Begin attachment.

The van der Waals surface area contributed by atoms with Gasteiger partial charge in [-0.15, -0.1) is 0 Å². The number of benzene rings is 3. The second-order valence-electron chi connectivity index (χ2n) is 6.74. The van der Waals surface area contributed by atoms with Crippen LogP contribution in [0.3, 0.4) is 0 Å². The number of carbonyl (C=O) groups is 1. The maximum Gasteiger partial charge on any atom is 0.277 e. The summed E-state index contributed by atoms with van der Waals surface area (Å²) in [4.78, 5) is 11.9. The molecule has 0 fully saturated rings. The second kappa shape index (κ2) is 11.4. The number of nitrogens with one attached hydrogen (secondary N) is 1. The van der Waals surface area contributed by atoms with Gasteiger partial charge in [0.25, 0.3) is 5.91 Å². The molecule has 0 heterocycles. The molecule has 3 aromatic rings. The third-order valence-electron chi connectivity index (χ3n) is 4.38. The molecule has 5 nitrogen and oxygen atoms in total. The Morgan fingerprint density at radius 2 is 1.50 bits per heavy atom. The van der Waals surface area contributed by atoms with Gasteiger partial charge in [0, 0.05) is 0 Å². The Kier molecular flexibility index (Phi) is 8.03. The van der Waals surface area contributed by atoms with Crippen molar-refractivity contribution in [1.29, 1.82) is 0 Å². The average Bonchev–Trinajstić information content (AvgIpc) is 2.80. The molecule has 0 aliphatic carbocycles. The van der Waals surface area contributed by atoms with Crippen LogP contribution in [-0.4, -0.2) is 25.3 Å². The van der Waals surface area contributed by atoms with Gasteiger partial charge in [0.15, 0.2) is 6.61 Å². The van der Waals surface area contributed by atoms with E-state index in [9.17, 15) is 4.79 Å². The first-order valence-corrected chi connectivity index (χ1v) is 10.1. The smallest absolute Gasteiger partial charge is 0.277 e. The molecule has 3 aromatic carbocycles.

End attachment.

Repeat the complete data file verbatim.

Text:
The van der Waals surface area contributed by atoms with Gasteiger partial charge in [-0.15, -0.1) is 0 Å². The number of benzene rings is 3. The second-order valence-electron chi connectivity index (χ2n) is 6.74. The van der Waals surface area contributed by atoms with Crippen LogP contribution in [0.3, 0.4) is 0 Å². The number of carbonyl (C=O) groups is 1. The maximum Gasteiger partial charge on any atom is 0.277 e. The summed E-state index contributed by atoms with van der Waals surface area (Å²) in [4.78, 5) is 11.9. The molecule has 0 fully saturated rings. The second kappa shape index (κ2) is 11.4. The number of nitrogens with one attached hydrogen (secondary N) is 1. The van der Waals surface area contributed by atoms with Gasteiger partial charge in [0.25, 0.3) is 5.91 Å². The molecule has 0 heterocycles. The molecule has 3 aromatic rings. The third-order valence-electron chi connectivity index (χ3n) is 4.38. The molecule has 5 nitrogen and oxygen atoms in total. The Morgan fingerprint density at radius 2 is 1.50 bits per heavy atom. The van der Waals surface area contributed by atoms with Gasteiger partial charge in [0, 0.05) is 0 Å². The Kier molecular flexibility index (Phi) is 8.03. The van der Waals surface area contributed by atoms with Crippen molar-refractivity contribution in [1.29, 1.82) is 0 Å². The average Bonchev–Trinajstić information content (AvgIpc) is 2.80. The molecule has 0 aliphatic carbocycles. The van der Waals surface area contributed by atoms with Crippen LogP contribution in [-0.4, -0.2) is 25.3 Å². The van der Waals surface area contributed by atoms with Gasteiger partial charge in [0.15, 0.2) is 6.61 Å². The van der Waals surface area contributed by atoms with E-state index in [9.17, 15) is 4.79 Å². The first-order valence-corrected chi connectivity index (χ1v) is 10.1. The smallest absolute Gasteiger partial charge is 0.277 e. The molecule has 3 aromatic carbocycles.